New York Non-Solicitation Agreement

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Updated September 21, 2021

A New York non-solicitation agreement is a contract that makes rules regarding the sharing of confidential information and the solicitation of clients and employees. It usually exists between an employer and employee, or the buyer and seller of a business. The intent is to protect the interests of the employer or the business from giving away advantages to direct competitors. They can be included in employment and severance agreements, or they can stand alone. If the latter, it is wise to also include non-compete and non-disclosure clauses.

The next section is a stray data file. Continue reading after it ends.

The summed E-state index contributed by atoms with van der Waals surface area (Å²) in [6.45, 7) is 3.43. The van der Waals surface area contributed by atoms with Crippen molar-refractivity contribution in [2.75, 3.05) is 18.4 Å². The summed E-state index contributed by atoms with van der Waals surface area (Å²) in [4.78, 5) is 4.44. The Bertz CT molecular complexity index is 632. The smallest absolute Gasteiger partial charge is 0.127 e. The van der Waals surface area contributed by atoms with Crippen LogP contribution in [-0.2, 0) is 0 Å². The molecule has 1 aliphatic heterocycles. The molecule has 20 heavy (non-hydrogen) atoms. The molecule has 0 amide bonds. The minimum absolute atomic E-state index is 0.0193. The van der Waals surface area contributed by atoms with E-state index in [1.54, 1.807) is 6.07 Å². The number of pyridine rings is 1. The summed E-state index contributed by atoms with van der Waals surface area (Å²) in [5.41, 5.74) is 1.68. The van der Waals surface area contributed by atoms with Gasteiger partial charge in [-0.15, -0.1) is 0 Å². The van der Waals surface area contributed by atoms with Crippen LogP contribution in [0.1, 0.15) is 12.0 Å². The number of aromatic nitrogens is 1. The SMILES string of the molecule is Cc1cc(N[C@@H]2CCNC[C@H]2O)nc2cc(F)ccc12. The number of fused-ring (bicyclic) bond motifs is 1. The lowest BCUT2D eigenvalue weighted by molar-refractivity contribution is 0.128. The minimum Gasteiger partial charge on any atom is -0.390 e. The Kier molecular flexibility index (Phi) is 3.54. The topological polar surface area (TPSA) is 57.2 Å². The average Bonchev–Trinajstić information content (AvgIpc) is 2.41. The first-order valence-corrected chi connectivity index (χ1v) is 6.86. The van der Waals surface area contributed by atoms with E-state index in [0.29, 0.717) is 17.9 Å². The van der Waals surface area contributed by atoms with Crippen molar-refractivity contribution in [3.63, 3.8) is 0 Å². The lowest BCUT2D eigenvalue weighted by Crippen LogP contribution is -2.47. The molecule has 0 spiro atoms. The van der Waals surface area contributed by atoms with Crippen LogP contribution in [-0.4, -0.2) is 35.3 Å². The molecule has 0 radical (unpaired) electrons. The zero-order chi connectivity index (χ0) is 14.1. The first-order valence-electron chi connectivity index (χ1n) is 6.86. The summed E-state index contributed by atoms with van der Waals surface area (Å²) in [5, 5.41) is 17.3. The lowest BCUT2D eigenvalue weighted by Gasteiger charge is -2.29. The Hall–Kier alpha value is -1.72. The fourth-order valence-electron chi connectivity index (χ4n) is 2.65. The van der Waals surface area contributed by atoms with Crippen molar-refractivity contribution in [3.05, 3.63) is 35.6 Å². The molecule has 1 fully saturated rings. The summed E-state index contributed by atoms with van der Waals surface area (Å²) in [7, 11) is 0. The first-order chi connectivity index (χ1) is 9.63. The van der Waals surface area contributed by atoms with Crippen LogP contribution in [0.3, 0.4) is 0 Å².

Legally Enforceable in “New York”?

Yes, between a buyer and seller of a business or an employer and employee. These agreements are only enforceable to the point that they are needed to prevent the use or disclosure of the business’s or employer’s confidential information (Purchasing Assocs., Inc. v. Weitz, 196 N.E.2d 245, 247-48, 245 (N.Y. 1963)).

They must be considered reasonable under the following criteria (BDO Seidman v. Hirshberg, 93 N.Y.2d 382, 388-89, 690 N.Y.S.2d 854, 712 N.E.2d 1220 (1999)):

  1. The restrictions are no greater than necessary to protect the legitimate interests of the business or employer;
  2. The agreement does not impart any unnecessary hardships on the seller or employee; and
  3. The agreement cannot cause any direct or indirect harm to the public.